Friday, September 09, 2005

Life in prison without a trial

Michael LuttigIn July, a Federal Appeals Court heard arguments about Jose Padilla, the "dirty bomber" (except the government now admits that that was a false accusation), who has been held in prison for more than three years without a trial. As I wrote then, it was pretty obvious which way the case was going to go. Now the three-judge panel, let by extreme conservative Michael Luttig, has made its ruling:

U.S. Can Confine Citizens Without Charges, Court Rules
By Jerry Markon, Washington Post Staff Writer
Saturday, September 10, 2005

A federal appeals court yesterday backed the president's power to indefinitely detain a U.S. citizen captured on U.S. soil without any criminal charges, holding that such authority is vital during wartime to protect the nation from terrorist attacks.

The ruling, by the U.S. Court of Appeals for the 4th Circuit, came in the case of Jose Padilla, a former gang member and U.S. citizen arrested in Chicago in 2002 and a month later designated an "enemy combatant" by President Bush. The government contends that Padilla trained at al Qaeda camps and was planning to blow up apartment buildings in the United States. Padilla has been held without trial in a U.S. naval brig for more than three years, and his case has ignited a fierce battle over the balance between civil liberties and the government's power to fight terrorism since the Sept. 11, 2001, attacks. A host of civil liberties groups and former attorney general Janet Reno weighed in on Padilla's behalf, calling his detention illegal and arguing that the president does not have unchecked power to lock up U.S. citizens indefinitely.

Federal prosecutors asserted that Bush not only had the authority to detain Padilla but also that such power is essential to preventing terrorist strikes. In its ruling yesterday, the three-judge panel overturned a lower court.

A congressional resolution passed after Sept. 11 "provided the President all powers necessary and appropriate to protect American citizens from terrorist attacks," the decision said. "Those powers include the power to detain identified and committed enemies such as Padilla, who associated with al Qaeda . . . who took up arms against this Nation in its war against these enemies, and who entered the United States for the avowed purpose of further prosecuting that war by attacking American citizens."

Padilla is one of two U.S. citizens held as enemy combatants since the terrorist attacks on the World Trade Center and Pentagon. The other, Yaser Esam Hamdi, was released and flown to Saudi Arabia last year after the Supreme Court upheld the government's power to detain him but said he could challenge that detention in U.S. courts.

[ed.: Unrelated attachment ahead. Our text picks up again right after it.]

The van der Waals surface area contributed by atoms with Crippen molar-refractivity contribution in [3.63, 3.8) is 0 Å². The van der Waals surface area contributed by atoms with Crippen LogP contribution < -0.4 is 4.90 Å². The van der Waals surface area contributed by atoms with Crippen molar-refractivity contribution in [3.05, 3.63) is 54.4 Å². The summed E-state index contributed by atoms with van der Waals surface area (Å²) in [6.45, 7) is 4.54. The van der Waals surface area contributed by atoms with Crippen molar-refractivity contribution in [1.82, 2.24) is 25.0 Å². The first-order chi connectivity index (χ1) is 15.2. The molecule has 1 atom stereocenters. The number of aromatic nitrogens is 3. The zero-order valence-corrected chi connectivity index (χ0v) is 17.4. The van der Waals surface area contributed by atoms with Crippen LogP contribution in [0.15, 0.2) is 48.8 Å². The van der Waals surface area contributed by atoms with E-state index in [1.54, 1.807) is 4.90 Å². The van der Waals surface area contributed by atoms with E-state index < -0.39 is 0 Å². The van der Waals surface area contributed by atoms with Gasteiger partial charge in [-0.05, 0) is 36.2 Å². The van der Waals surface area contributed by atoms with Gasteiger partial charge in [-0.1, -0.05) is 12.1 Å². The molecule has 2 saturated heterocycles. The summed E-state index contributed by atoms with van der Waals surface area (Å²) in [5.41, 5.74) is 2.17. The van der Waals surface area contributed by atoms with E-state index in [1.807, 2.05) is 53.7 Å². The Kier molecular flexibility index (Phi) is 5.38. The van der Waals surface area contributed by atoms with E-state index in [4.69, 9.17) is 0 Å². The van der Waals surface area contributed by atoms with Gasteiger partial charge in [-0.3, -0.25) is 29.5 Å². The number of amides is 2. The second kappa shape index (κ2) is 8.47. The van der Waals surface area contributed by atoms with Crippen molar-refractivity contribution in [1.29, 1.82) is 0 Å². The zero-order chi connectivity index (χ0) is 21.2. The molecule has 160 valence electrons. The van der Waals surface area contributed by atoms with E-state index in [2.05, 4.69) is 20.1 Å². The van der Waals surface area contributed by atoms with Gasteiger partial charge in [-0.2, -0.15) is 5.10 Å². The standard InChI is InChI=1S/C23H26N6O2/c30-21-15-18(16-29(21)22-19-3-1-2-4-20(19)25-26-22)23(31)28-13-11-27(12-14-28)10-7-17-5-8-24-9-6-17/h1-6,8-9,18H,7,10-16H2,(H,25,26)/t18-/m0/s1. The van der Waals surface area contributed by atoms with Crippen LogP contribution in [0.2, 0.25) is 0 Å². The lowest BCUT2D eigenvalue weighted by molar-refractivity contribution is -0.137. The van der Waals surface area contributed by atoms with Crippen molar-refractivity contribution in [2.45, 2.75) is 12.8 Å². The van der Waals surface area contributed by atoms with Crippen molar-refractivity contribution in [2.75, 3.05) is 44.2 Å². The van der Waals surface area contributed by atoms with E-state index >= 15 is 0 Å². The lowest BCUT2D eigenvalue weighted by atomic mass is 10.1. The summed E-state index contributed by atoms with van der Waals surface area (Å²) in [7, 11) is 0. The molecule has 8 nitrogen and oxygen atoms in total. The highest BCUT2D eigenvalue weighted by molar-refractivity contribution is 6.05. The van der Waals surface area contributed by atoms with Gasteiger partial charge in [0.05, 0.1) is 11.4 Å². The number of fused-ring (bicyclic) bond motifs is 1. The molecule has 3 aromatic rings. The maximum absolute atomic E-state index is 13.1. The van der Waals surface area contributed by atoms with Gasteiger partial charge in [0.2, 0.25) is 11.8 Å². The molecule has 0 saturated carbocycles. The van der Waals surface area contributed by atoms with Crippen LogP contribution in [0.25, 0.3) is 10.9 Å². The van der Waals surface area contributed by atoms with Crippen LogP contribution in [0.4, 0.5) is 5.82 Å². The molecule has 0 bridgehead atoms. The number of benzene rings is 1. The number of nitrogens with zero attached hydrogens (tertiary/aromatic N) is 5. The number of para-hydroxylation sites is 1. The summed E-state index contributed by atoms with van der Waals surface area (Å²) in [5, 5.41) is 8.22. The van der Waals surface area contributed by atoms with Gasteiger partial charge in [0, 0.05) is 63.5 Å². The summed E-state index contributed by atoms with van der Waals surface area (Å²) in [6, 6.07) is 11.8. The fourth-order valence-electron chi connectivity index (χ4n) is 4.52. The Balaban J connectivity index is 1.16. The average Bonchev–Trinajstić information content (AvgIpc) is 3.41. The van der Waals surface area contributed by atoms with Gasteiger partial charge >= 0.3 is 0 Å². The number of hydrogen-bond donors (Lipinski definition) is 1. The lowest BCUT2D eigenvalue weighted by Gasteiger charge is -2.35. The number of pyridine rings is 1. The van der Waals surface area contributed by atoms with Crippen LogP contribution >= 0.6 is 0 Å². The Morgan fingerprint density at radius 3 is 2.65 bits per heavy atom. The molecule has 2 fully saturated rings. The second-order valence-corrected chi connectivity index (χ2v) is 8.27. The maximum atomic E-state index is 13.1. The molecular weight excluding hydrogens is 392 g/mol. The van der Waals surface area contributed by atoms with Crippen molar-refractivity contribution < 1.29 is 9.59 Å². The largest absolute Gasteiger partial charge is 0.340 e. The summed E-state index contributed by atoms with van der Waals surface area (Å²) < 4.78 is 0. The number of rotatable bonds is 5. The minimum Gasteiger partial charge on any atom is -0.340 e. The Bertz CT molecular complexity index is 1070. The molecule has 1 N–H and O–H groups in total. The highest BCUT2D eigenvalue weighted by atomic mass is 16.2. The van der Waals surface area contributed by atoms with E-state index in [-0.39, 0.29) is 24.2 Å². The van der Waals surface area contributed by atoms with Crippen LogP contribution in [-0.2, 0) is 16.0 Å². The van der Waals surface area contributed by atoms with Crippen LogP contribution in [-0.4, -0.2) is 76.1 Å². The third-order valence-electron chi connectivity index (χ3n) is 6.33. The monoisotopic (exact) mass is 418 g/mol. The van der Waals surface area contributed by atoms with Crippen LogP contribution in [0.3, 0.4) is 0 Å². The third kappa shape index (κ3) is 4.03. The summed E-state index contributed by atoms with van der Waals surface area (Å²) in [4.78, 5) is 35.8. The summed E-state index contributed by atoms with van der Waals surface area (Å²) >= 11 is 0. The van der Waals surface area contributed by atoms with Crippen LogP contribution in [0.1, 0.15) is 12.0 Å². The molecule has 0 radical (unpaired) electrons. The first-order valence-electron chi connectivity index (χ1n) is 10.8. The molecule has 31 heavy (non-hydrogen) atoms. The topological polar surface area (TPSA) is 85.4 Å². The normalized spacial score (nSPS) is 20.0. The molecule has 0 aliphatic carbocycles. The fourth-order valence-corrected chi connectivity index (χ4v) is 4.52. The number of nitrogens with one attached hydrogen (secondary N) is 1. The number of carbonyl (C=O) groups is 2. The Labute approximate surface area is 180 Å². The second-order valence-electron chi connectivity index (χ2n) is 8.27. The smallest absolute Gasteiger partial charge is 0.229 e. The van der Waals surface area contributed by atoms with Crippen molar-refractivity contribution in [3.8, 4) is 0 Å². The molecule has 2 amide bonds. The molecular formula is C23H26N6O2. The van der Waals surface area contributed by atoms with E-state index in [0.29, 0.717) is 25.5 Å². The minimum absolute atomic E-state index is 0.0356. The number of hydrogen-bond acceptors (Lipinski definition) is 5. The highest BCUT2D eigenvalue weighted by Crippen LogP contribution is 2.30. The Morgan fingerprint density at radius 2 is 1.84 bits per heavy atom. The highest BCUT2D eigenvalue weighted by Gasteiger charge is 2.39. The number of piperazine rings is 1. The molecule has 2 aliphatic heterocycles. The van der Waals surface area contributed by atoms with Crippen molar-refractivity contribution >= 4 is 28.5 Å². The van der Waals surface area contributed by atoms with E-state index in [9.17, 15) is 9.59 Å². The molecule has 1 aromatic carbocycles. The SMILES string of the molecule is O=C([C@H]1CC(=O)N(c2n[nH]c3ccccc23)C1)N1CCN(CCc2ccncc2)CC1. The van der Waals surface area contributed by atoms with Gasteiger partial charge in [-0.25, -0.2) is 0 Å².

The ruling limits the president's power to detain Padilla to the duration of hostilities against al Qaeda, but the Bush administration has said that war could go on indefinitely.
Richard A. Samp, chief counsel for the Washington Legal Foundation, a conservative public-interest law firm, said the court "gave the government needed flexibility in dealing with the war on terrorism. You can't treat every terrorist as though they are just another criminal defendant."

But Avidan Cover, a senior associate at Human Rights First, said the ruling "really flies in the face of our understanding of what rights American citizens are entitled to." Opponents have warned that if not constrained by the courts, Padilla's detention could lead to the military being allowed to hold anyone who, for example, checks out what the government considers the wrong kind of reading materials from the library.
The government originally described Padilla as plotting with al Qaeda to detonate a radioactive "dirty bomb" but has since focused on allegations that he planned to blow up apartment buildings by filling them with natural gas. Prosecutors told the 4th Circuit that he worked with such senior al Qaeda leaders as former operations chief Khalid Sheik Mohammed on that plan.
Disgusting. Luttig is a judge who has no respect for the constition or the rule of law, or trials. He considers it a fact that Padilla has worked with Al Queda and taken up arms against the United States, despite the fact that the government has never formally accused Padilla of anything. Luttig has complete faith in the President's judgement and assumes if he has declared Padilla an enemy combatant, Padilla must be one. This although the President has repeatedly proved himself incompetent and untrustworthy. I make a different assumption. Given that the Justice Department has put other people on trial in civil courts as part of the "war on terror", it seems evident that they have an extremely weak case against Padilla.

Padilla may very well be innocent, and I will assume his innocence until proven otherwise in a court (unlike the New York Times). Consider the ramifications of Padilla's situation. Any of us could be held in prison for years, decades even, as long as the country is "at war".


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